Every now and then I panic if I’m on the “right track” for what I want to be doing in life. Never mind the fact that there’s no one way anyone’s career goes nowadays. But mid-20s are a weird place where some of us are out of college working, others are in graduate school, and others are exploring the world. It can be tough not to compare myself to my peers, especially when so many of them are doing incredible things. I’ve spent far too many hours looking at my old classmates’ LinkedIns and feeling like I haven’t accomplished anything. If I look back to 4 years ago, when I graduated college, I’d never imagine I’d be working for a supply chain company. That doesn’t sound incredibly interesting when I first say it. In fact, when I first started working in this industry, I was hesitant. I researched it a lot and barely understood what SAP did. 1.5ish years later, I think I’ve gotten a bit better with that last bit, but I’m still learning.

What helped me the most was connecting the dots between my current role and where my interests lie. 


Anyone who knows me knows I love fashion. I love the business of fashion, and yes Business of Fashion (link) too. Back in early college, two things caught my eye: the environmental impact of fashion as well as the numerous human rights violations whether it be affecting runway models or factory workers. I’ve written so many research projects and read so much on the topic. And the common feeling I got afterwards was frustration. How is it that we haven’t solved these issues? How can we solve these issues when there are so complex? During the time I was interviewing for my current job last year, I ran into an article about fashion and sustainability and that’s when it clicked to me how a lot of the problems I was reading about did start at the supply chain. It was exciting because by having real world issues that I was truly so passionate about wanting to fix, I could connect the dots between the problems and the solutions. All the complicated and fancy solutions and software made sense and I actually understood it!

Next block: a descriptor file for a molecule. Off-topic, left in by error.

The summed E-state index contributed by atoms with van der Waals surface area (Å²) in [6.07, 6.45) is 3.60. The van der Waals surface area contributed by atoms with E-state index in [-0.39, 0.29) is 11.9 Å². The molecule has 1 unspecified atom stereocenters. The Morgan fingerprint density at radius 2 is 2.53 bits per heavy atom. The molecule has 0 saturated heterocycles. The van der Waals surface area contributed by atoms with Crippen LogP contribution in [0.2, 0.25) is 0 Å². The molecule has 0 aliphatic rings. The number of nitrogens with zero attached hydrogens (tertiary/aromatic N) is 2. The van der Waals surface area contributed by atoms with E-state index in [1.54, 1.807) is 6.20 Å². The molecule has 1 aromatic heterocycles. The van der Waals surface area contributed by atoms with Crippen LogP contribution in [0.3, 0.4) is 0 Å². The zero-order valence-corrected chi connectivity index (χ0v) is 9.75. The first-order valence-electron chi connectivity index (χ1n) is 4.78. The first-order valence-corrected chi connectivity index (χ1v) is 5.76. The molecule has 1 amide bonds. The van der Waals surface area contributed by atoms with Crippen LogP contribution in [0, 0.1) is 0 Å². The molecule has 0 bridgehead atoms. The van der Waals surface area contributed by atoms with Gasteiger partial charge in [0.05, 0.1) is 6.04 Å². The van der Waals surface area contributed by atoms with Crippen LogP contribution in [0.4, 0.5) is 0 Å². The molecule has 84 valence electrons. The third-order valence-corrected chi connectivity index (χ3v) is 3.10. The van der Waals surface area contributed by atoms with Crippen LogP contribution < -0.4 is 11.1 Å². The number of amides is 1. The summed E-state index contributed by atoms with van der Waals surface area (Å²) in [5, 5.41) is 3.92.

The whole world of supply chain solutions is complicated, and there are days where I feel utterly confused by it. But then I look at the bigger picture. It’s not as glamorous as working for giant beauty retailers or wearable tech start-ups (both of which I’ve done), and it’s very different than what I’ve previously worked on. But it’s challenging work, and it’s work that also makes an impact. And that’s what really pushes me forward. 

I want to be able to do meaningful work in my life. I love that on the freelance side, I’m working with small companies that are contributing to the world in what I believe to be meaningful ways. And I love that my 9-5 corporate job can do the same. There’s a possibility that my career may take a twist later this year, and I’m learning to embrace any upcoming changes instead of being as apprehensive.

OtherShruti Thundiyil